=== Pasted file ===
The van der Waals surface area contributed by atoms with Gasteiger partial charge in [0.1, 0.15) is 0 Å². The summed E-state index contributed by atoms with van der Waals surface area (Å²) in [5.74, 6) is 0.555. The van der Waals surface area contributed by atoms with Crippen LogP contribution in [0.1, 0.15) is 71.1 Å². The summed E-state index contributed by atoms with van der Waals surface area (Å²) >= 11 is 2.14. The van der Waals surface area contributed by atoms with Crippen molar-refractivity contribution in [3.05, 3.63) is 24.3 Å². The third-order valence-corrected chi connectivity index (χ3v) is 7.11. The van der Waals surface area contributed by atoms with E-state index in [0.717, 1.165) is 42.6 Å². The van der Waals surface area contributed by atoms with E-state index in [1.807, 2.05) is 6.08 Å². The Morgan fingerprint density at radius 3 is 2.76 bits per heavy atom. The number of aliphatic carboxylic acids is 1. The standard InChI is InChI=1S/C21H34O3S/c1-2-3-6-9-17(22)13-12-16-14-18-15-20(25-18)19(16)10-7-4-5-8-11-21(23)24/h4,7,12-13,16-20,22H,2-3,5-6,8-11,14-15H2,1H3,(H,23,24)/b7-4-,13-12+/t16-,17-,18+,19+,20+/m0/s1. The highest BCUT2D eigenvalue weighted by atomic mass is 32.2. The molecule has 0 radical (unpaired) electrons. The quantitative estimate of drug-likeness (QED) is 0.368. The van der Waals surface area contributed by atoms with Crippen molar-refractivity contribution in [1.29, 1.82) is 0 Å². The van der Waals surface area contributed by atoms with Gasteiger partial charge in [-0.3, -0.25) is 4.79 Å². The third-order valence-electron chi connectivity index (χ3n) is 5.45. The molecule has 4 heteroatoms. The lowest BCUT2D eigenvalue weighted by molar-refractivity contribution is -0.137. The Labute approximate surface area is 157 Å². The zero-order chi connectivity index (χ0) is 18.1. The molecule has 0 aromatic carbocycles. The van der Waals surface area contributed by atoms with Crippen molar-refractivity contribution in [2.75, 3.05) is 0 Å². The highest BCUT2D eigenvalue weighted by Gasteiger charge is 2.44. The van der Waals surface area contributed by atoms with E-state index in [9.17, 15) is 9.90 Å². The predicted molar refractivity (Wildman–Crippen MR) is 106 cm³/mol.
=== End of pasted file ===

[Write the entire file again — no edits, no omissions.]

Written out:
The van der Waals surface area contributed by atoms with Gasteiger partial charge in [0.1, 0.15) is 0 Å². The summed E-state index contributed by atoms with van der Waals surface area (Å²) in [5.74, 6) is 0.555. The van der Waals surface area contributed by atoms with Crippen LogP contribution in [0.1, 0.15) is 71.1 Å². The summed E-state index contributed by atoms with van der Waals surface area (Å²) >= 11 is 2.14. The van der Waals surface area contributed by atoms with Crippen molar-refractivity contribution in [3.05, 3.63) is 24.3 Å². The third-order valence-corrected chi connectivity index (χ3v) is 7.11. The van der Waals surface area contributed by atoms with E-state index in [0.717, 1.165) is 42.6 Å². The van der Waals surface area contributed by atoms with E-state index in [1.807, 2.05) is 6.08 Å². The Morgan fingerprint density at radius 3 is 2.76 bits per heavy atom. The number of aliphatic carboxylic acids is 1. The standard InChI is InChI=1S/C21H34O3S/c1-2-3-6-9-17(22)13-12-16-14-18-15-20(25-18)19(16)10-7-4-5-8-11-21(23)24/h4,7,12-13,16-20,22H,2-3,5-6,8-11,14-15H2,1H3,(H,23,24)/b7-4-,13-12+/t16-,17-,18+,19+,20+/m0/s1. The highest BCUT2D eigenvalue weighted by atomic mass is 32.2. The molecule has 0 radical (unpaired) electrons. The quantitative estimate of drug-likeness (QED) is 0.368. The van der Waals surface area contributed by atoms with Crippen molar-refractivity contribution in [1.29, 1.82) is 0 Å². The van der Waals surface area contributed by atoms with Gasteiger partial charge in [-0.3, -0.25) is 4.79 Å². The third-order valence-electron chi connectivity index (χ3n) is 5.45. The molecule has 4 heteroatoms. The lowest BCUT2D eigenvalue weighted by molar-refractivity contribution is -0.137. The Labute approximate surface area is 157 Å². The zero-order chi connectivity index (χ0) is 18.1. The molecule has 0 aromatic carbocycles. The van der Waals surface area contributed by atoms with Crippen molar-refractivity contribution in [2.75, 3.05) is 0 Å². The highest BCUT2D eigenvalue weighted by Gasteiger charge is 2.44. The van der Waals surface area contributed by atoms with E-state index in [9.17, 15) is 9.90 Å². The predicted molar refractivity (Wildman–Crippen MR) is 106 cm³/mol.